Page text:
Stevens Pass doesn't usually open to skiers and snowboarders until it has 36 inches of snow at its base. This year, 24 was good enough. Workers hauled snow from other sections...
Stevens Pass doesn’t usually open to skiers and snowboarders until it has 36 inches of snow at its base.
This year, 24 was good enough.
Workers hauled snow from other sections of the resort to cover rocks, and the resort opened Tuesday with four lifts operating — its latest opening since the winter of 1989-90, when it opened Jan. 3. Stevens had 600 people working, compared to 900 at full capacity.
Most Read Stories
- Billionaire Paul Allen pledges $30M toward permanent housing for Seattle’s homeless
- Seahawks trade with Falcons, 49ers to move out of first round of 2017 NFL Draft, now have 10 picks WATCH
- 2017 NFL draft: Live Seahawks updates from the second and third rounds
- Highway 99 tolling: Here's how much you could pay, according to new analysis
- Offer help to daughter every which way; it may build a bond | Dear Carolyn
“After the long wait, people are just happy to be skiing,” said spokeswoman Lori Vandenbrink.
It’s been a subpar year for Washington state ski resorts — including Mount Baker, east of Bellingham, which has been open longer than any other. Runs served by chairlift at Crystal Mountain near Mount Rainier remained about 65 percent open Tuesday, though its backcountry remained completely closed, and Mission Ridge near Wenatchee reported that business was beginning to pick up after its Christmas Day opening.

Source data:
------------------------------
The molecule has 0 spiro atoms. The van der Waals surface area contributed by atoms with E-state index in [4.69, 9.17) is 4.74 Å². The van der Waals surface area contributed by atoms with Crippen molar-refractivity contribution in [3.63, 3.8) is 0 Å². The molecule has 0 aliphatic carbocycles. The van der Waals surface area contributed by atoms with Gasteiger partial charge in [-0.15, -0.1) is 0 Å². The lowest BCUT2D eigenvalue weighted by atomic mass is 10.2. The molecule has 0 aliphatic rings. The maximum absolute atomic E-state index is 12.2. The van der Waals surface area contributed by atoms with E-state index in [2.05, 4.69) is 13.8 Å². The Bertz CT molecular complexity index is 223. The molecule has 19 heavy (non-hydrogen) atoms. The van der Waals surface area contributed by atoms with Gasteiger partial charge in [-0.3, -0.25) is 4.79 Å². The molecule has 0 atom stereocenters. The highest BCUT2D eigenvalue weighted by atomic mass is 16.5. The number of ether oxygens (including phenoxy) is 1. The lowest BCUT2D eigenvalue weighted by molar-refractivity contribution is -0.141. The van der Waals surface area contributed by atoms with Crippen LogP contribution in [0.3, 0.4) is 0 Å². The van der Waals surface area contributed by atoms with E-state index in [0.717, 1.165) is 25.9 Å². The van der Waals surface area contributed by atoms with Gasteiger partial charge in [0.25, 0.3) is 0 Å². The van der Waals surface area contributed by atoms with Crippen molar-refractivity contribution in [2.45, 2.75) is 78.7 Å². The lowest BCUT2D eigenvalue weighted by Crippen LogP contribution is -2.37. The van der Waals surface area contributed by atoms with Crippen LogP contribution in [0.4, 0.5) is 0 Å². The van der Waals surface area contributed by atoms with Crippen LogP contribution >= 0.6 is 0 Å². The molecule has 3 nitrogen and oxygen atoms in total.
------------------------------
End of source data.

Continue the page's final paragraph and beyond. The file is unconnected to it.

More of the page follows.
Mount Spokane had 12 runs open Tuesday, with 10 inches of snow at the lodge and 30 at the summit. The Summit at Snoqualmie had a foot of snow, needing 6 more inches compacted to begin operations at Summit West. (It was snowing lightly Wednesday.)
“We’re looking at the weather and hoping it comes sometime soon,” said Snoqualmie spokesman Jon Pretty. “In 1989-90, we didn’t open until mid-January, but once we did it snowed for 70 consecutive days. We can still have a great year, we just need to get open.”
Mount Baker opened Nov. 21 for a few days, but then closed for five. It reopened Nov. 28, and has been fully operational since the beginning of this month, spokeswoman Gwyn Howat said.
Things got even better when a storm dumped 20 inches at Baker on Christmas.
“We feel extremely fortunate,” Howat said. “Unfortunately, a lot of other areas haven’t been able to open, but we’ve had a gangbusters Christmas holiday. In general though, we’re still playing catch-up in a major way for not having been able to be open in November.”
Even though conditions have been good at Baker, many skiers haven’t realized it, she said. They hear about other resorts being closed and they figure “the mountains aren’t happening.”
“It’s definitely better for the industry if everyone is open,” she said.
Other snow-dependent businesses have also been hurting, from rental shops to restaurants. Even outdoor-gear giant Recreational Equipment Inc. said sales had been down 5 percent at its Northwest stores this month, though things have improved lately, spokesman Mike Foley said.
“The weather is the biggest factor for us at this time of year,” Foley said. “When it’s snowing and it’s the holidays, things are great. When it’s warm and balmy, folks just aren’t gearing up as much.”